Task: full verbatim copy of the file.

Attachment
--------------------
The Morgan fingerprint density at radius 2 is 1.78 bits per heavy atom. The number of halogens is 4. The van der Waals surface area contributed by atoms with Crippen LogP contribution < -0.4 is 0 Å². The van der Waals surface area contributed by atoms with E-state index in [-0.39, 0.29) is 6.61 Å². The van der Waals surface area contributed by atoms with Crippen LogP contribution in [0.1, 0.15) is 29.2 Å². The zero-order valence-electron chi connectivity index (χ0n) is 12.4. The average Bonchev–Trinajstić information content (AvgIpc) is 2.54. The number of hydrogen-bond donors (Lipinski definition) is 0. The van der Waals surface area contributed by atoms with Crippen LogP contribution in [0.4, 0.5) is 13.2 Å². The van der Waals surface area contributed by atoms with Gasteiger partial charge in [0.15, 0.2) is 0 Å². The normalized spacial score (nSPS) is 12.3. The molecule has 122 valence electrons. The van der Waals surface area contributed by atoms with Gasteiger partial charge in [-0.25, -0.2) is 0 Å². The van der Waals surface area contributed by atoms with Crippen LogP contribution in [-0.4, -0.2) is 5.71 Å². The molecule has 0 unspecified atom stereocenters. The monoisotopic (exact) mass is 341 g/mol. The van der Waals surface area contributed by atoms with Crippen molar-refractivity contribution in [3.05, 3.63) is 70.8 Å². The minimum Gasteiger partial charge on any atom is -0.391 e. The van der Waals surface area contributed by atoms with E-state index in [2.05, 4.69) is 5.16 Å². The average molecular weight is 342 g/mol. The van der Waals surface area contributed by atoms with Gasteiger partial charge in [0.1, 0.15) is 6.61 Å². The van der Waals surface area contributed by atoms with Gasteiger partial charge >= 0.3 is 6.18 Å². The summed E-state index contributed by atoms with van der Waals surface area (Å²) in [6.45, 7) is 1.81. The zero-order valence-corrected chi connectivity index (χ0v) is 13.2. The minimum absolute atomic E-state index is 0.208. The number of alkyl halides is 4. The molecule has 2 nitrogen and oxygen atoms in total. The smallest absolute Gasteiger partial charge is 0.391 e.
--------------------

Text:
The Morgan fingerprint density at radius 2 is 1.78 bits per heavy atom. The number of halogens is 4. The van der Waals surface area contributed by atoms with Crippen LogP contribution < -0.4 is 0 Å². The van der Waals surface area contributed by atoms with E-state index in [-0.39, 0.29) is 6.61 Å². The van der Waals surface area contributed by atoms with Crippen LogP contribution in [0.1, 0.15) is 29.2 Å². The zero-order valence-electron chi connectivity index (χ0n) is 12.4. The average Bonchev–Trinajstić information content (AvgIpc) is 2.54. The number of hydrogen-bond donors (Lipinski definition) is 0. The van der Waals surface area contributed by atoms with Crippen LogP contribution in [0.4, 0.5) is 13.2 Å². The van der Waals surface area contributed by atoms with Gasteiger partial charge in [0.15, 0.2) is 0 Å². The normalized spacial score (nSPS) is 12.3. The molecule has 122 valence electrons. The van der Waals surface area contributed by atoms with Gasteiger partial charge in [-0.25, -0.2) is 0 Å². The van der Waals surface area contributed by atoms with Crippen LogP contribution in [-0.4, -0.2) is 5.71 Å². The molecule has 0 unspecified atom stereocenters. The monoisotopic (exact) mass is 341 g/mol. The van der Waals surface area contributed by atoms with Crippen molar-refractivity contribution in [3.05, 3.63) is 70.8 Å². The minimum Gasteiger partial charge on any atom is -0.391 e. The van der Waals surface area contributed by atoms with E-state index in [2.05, 4.69) is 5.16 Å². The average molecular weight is 342 g/mol. The van der Waals surface area contributed by atoms with Gasteiger partial charge in [0.1, 0.15) is 6.61 Å². The van der Waals surface area contributed by atoms with Gasteiger partial charge >= 0.3 is 6.18 Å². The summed E-state index contributed by atoms with van der Waals surface area (Å²) in [6.45, 7) is 1.81. The zero-order valence-corrected chi connectivity index (χ0v) is 13.2. The minimum absolute atomic E-state index is 0.208. The number of alkyl halides is 4. The molecule has 2 nitrogen and oxygen atoms in total. The smallest absolute Gasteiger partial charge is 0.391 e.